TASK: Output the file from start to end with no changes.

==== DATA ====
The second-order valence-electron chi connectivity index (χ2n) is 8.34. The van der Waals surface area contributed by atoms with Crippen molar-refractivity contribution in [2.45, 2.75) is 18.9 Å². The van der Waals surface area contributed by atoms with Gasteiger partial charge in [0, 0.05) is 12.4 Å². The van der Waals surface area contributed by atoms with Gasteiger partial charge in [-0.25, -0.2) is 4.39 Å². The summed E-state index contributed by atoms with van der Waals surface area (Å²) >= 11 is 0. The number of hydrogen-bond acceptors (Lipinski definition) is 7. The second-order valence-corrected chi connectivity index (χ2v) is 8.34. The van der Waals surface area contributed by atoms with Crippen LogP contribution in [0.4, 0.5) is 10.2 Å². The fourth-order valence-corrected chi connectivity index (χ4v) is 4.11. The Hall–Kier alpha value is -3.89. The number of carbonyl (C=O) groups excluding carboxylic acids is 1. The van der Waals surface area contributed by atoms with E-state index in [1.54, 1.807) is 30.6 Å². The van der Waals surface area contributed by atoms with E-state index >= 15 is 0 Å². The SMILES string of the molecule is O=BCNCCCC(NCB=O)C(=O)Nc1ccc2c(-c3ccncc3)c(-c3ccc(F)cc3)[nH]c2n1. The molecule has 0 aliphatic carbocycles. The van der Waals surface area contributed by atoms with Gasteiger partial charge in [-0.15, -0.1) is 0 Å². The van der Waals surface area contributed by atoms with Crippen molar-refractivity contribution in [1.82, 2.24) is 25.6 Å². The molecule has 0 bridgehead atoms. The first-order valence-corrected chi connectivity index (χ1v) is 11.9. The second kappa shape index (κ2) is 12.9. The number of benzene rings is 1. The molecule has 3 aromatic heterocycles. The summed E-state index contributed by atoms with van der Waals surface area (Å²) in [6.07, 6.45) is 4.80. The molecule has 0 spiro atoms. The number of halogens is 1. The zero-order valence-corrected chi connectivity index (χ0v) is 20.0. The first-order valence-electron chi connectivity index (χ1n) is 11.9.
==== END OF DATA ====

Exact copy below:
The second-order valence-electron chi connectivity index (χ2n) is 8.34. The van der Waals surface area contributed by atoms with Crippen molar-refractivity contribution in [2.45, 2.75) is 18.9 Å². The van der Waals surface area contributed by atoms with Gasteiger partial charge in [0, 0.05) is 12.4 Å². The van der Waals surface area contributed by atoms with Gasteiger partial charge in [-0.25, -0.2) is 4.39 Å². The summed E-state index contributed by atoms with van der Waals surface area (Å²) >= 11 is 0. The number of hydrogen-bond acceptors (Lipinski definition) is 7. The second-order valence-corrected chi connectivity index (χ2v) is 8.34. The van der Waals surface area contributed by atoms with Crippen LogP contribution in [0.4, 0.5) is 10.2 Å². The fourth-order valence-corrected chi connectivity index (χ4v) is 4.11. The Hall–Kier alpha value is -3.89. The number of carbonyl (C=O) groups excluding carboxylic acids is 1. The van der Waals surface area contributed by atoms with E-state index in [1.54, 1.807) is 30.6 Å². The van der Waals surface area contributed by atoms with E-state index >= 15 is 0 Å². The SMILES string of the molecule is O=BCNCCCC(NCB=O)C(=O)Nc1ccc2c(-c3ccncc3)c(-c3ccc(F)cc3)[nH]c2n1. The molecule has 0 aliphatic carbocycles. The van der Waals surface area contributed by atoms with Gasteiger partial charge in [-0.15, -0.1) is 0 Å². The van der Waals surface area contributed by atoms with Crippen molar-refractivity contribution in [1.82, 2.24) is 25.6 Å². The molecule has 0 bridgehead atoms. The first-order valence-corrected chi connectivity index (χ1v) is 11.9. The second kappa shape index (κ2) is 12.9. The number of benzene rings is 1. The molecule has 3 aromatic heterocycles. The summed E-state index contributed by atoms with van der Waals surface area (Å²) in [6.07, 6.45) is 4.80. The molecule has 0 spiro atoms. The number of halogens is 1. The zero-order valence-corrected chi connectivity index (χ0v) is 20.0. The first-order valence-electron chi connectivity index (χ1n) is 11.9.